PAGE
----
Today's 'thought' has to do with ministry - true ministry - difficult ministry - Christian ministry. It comes from David Hansen's book, "The Art of Pastoring" and carries a challange to pastors.
But before you click the 'delete' icon, thinking this thought only applies to pastor types, read on. For if you've ever struggled with choosing the easy way, or the quick fix, instead of the best way, or the hard road to healing, his advice can give helpful direction. Enjoy.
"We pimp shortcuts. Everybody wants them. People will pay good money for them. We love cheap love and hate the costly cross. By giving people shortcuts we are cheating them out of life in Christ, and it destroys us. Entertainment, management and counseling are valid activities in their proper arenas, but for pastoral ministry they are easy outs, quick fixes, short-term satisfaction, shortcuts that bypass the cross... Many people who come to me for counseling want a quick fix; they want me to give them a way around living a moral life, a shortcut to happiness that skips following Jesus in costly discipleship.
In our hypertherapuetic milieu, people want professionals to do something to them to make them feel better. Living through life, meeting the demands of following Jesus, living under the lordship of a holy God doesn't appeal to the general public these days... people would have me do something to them rather than admonish them to live through the thick forests of their lives by following Christ in discipleship....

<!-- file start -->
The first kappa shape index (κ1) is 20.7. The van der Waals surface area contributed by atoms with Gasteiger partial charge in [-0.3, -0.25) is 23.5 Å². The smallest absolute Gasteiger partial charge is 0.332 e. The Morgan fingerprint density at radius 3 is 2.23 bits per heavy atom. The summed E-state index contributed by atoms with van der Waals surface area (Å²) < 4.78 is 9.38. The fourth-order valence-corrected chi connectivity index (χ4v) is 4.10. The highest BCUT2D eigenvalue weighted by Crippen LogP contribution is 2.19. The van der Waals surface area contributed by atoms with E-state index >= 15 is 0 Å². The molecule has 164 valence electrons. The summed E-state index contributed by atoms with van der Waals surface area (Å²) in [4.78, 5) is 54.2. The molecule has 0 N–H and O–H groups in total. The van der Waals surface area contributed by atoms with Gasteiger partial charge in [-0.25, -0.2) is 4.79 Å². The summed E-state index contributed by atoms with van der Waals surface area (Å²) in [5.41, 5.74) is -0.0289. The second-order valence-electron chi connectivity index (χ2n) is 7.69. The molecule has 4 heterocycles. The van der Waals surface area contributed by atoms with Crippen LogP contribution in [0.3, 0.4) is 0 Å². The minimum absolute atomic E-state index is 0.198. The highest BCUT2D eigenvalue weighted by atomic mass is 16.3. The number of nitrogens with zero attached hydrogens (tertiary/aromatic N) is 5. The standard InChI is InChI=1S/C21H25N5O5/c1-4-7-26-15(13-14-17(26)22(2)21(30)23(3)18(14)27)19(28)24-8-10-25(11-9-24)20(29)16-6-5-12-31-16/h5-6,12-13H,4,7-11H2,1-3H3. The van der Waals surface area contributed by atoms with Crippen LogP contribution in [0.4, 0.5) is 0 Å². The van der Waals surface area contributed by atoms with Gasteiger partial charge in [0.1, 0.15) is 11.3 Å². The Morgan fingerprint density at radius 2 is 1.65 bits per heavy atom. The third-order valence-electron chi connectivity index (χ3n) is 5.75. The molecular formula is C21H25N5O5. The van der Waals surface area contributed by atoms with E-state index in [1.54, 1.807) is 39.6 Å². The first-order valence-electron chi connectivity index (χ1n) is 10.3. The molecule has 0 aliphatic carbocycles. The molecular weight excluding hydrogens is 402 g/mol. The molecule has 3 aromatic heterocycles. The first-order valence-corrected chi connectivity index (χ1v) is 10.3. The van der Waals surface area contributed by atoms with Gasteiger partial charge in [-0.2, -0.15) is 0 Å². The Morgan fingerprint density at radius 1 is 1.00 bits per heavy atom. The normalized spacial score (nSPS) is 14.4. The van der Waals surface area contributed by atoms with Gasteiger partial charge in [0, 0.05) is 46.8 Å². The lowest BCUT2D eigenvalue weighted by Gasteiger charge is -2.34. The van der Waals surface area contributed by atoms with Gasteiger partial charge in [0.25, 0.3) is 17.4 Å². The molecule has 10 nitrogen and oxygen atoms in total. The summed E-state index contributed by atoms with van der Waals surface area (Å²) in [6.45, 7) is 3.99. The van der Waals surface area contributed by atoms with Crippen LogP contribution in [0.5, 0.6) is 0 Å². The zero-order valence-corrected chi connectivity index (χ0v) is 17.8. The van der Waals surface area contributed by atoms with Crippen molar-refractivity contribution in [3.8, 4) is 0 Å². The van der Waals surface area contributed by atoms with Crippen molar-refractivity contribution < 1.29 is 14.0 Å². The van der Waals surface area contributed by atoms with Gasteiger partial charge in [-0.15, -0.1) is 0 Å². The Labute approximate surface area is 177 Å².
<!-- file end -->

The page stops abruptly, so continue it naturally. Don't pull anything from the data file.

There are other shortcuts... For instance, people need to worship God, but they want to be entertained instead. Maintaining worship as a vertical dialogue with God in which we eschew entertainment and press our minds and bodies into service is a battle against one of the public's deepest felt needs. Boredom is so extreme in our day that people feel they are dying. Boredom makes people feel as if their central nervous system is winding down and shutting off. People will pay any amount of money to relieve boredom for the same reason that they will pay any amount of money for a pacemaker.
People want singing that excites and envelops, special music that impresses, sermons that warm the heart, testimonies that make them cry and miracles that make their skin tingle. Worship as entertainment, defined as the ritual excitement of the central nervous system to temporarily relieve boredom, is a shortcut to the believer's soul-deep satisfaction of serving God through vertically oriented worship. Entertainment is passive and is an effect wrought upon the participant by the 'worship leaders.' Worship (on the other hand) is active and requires effort expended by a thankful congregation of believers on behalf of a holy and merciful God, initiated and led by the Holy Spirit.
If we entertain people, our church will grow. If we lead in worship, our church may shrink until it is composed of a group of people who want to worship. Then the church has a chance to grow based on the precedent of worship. The church that worships will have many visitors who never come back, yet a few who cannot stay away."
Pursuing worship in spirit and in truth,